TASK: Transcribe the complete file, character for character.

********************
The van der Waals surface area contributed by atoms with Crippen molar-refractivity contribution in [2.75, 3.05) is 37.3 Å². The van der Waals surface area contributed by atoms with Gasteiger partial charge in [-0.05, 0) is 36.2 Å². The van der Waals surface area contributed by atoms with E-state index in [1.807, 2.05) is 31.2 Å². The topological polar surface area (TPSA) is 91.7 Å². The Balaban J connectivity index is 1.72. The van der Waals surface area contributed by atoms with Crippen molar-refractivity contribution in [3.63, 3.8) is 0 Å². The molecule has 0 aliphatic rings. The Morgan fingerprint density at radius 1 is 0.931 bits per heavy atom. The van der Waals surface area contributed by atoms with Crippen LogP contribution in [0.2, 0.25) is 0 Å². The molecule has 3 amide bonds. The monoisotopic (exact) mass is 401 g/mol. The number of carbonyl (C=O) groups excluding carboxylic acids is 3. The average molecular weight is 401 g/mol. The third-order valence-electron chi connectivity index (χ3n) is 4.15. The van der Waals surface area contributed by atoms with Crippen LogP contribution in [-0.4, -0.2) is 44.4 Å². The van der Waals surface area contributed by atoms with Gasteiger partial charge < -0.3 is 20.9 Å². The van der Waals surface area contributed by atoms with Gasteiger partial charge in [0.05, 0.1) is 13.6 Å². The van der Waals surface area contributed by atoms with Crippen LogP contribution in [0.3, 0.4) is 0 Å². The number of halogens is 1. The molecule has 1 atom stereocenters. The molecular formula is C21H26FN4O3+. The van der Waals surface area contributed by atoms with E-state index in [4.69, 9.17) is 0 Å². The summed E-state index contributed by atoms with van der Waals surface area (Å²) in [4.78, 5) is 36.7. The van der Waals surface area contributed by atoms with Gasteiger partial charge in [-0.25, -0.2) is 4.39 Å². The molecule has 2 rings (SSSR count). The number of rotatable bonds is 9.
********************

The van der Waals surface area contributed by atoms with Crippen molar-refractivity contribution in [2.75, 3.05) is 37.3 Å². The van der Waals surface area contributed by atoms with Gasteiger partial charge in [-0.05, 0) is 36.2 Å². The van der Waals surface area contributed by atoms with E-state index in [1.807, 2.05) is 31.2 Å². The topological polar surface area (TPSA) is 91.7 Å². The Balaban J connectivity index is 1.72. The van der Waals surface area contributed by atoms with Crippen molar-refractivity contribution in [3.63, 3.8) is 0 Å². The molecule has 0 aliphatic rings. The Morgan fingerprint density at radius 1 is 0.931 bits per heavy atom. The van der Waals surface area contributed by atoms with Crippen LogP contribution in [0.2, 0.25) is 0 Å². The molecule has 3 amide bonds. The monoisotopic (exact) mass is 401 g/mol. The number of carbonyl (C=O) groups excluding carboxylic acids is 3. The average molecular weight is 401 g/mol. The third-order valence-electron chi connectivity index (χ3n) is 4.15. The van der Waals surface area contributed by atoms with Crippen LogP contribution in [-0.4, -0.2) is 44.4 Å². The van der Waals surface area contributed by atoms with Gasteiger partial charge < -0.3 is 20.9 Å². The van der Waals surface area contributed by atoms with Gasteiger partial charge in [0.05, 0.1) is 13.6 Å². The van der Waals surface area contributed by atoms with Crippen LogP contribution in [0.3, 0.4) is 0 Å². The number of halogens is 1. The molecule has 1 atom stereocenters. The molecular formula is C21H26FN4O3+. The van der Waals surface area contributed by atoms with E-state index in [4.69, 9.17) is 0 Å². The summed E-state index contributed by atoms with van der Waals surface area (Å²) in [4.78, 5) is 36.7. The van der Waals surface area contributed by atoms with Gasteiger partial charge in [-0.25, -0.2) is 4.39 Å². The molecule has 2 rings (SSSR count). The number of rotatable bonds is 9.